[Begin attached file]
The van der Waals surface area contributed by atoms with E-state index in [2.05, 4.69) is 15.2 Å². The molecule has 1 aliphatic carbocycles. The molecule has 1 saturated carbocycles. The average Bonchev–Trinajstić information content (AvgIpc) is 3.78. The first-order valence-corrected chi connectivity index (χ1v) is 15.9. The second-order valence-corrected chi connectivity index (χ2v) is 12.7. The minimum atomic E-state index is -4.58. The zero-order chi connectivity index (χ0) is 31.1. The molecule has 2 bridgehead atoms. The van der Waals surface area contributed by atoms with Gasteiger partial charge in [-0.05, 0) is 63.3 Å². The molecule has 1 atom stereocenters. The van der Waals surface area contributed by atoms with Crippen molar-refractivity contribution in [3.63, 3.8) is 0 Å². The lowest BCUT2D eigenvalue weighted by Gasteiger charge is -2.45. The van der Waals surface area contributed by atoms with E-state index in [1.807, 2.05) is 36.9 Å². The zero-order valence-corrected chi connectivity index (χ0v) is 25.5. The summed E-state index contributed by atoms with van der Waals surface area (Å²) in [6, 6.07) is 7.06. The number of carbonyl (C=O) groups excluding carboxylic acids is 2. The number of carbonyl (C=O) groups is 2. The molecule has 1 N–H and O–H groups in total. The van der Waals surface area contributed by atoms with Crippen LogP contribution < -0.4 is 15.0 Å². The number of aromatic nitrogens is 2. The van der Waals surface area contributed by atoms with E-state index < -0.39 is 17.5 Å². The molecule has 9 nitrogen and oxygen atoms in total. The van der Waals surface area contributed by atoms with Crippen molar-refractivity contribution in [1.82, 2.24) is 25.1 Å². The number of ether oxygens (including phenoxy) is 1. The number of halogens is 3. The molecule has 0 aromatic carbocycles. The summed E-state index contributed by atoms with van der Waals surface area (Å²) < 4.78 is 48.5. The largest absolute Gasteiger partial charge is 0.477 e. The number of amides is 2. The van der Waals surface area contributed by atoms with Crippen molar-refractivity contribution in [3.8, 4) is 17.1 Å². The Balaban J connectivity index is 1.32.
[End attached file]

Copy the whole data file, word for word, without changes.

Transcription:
The van der Waals surface area contributed by atoms with E-state index in [2.05, 4.69) is 15.2 Å². The molecule has 1 aliphatic carbocycles. The molecule has 1 saturated carbocycles. The average Bonchev–Trinajstić information content (AvgIpc) is 3.78. The first-order valence-corrected chi connectivity index (χ1v) is 15.9. The second-order valence-corrected chi connectivity index (χ2v) is 12.7. The minimum atomic E-state index is -4.58. The zero-order chi connectivity index (χ0) is 31.1. The molecule has 2 bridgehead atoms. The van der Waals surface area contributed by atoms with Gasteiger partial charge in [-0.05, 0) is 63.3 Å². The molecule has 1 atom stereocenters. The van der Waals surface area contributed by atoms with Crippen molar-refractivity contribution in [3.63, 3.8) is 0 Å². The lowest BCUT2D eigenvalue weighted by Gasteiger charge is -2.45. The van der Waals surface area contributed by atoms with E-state index in [1.807, 2.05) is 36.9 Å². The zero-order valence-corrected chi connectivity index (χ0v) is 25.5. The summed E-state index contributed by atoms with van der Waals surface area (Å²) in [6, 6.07) is 7.06. The number of carbonyl (C=O) groups excluding carboxylic acids is 2. The number of carbonyl (C=O) groups is 2. The molecule has 1 N–H and O–H groups in total. The van der Waals surface area contributed by atoms with Crippen LogP contribution < -0.4 is 15.0 Å². The number of aromatic nitrogens is 2. The van der Waals surface area contributed by atoms with E-state index < -0.39 is 17.5 Å². The molecule has 9 nitrogen and oxygen atoms in total. The van der Waals surface area contributed by atoms with Crippen molar-refractivity contribution in [1.82, 2.24) is 25.1 Å². The number of ether oxygens (including phenoxy) is 1. The number of halogens is 3. The molecule has 0 aromatic carbocycles. The summed E-state index contributed by atoms with van der Waals surface area (Å²) < 4.78 is 48.5. The largest absolute Gasteiger partial charge is 0.477 e. The number of amides is 2. The van der Waals surface area contributed by atoms with Crippen molar-refractivity contribution in [3.8, 4) is 17.1 Å². The Balaban J connectivity index is 1.32.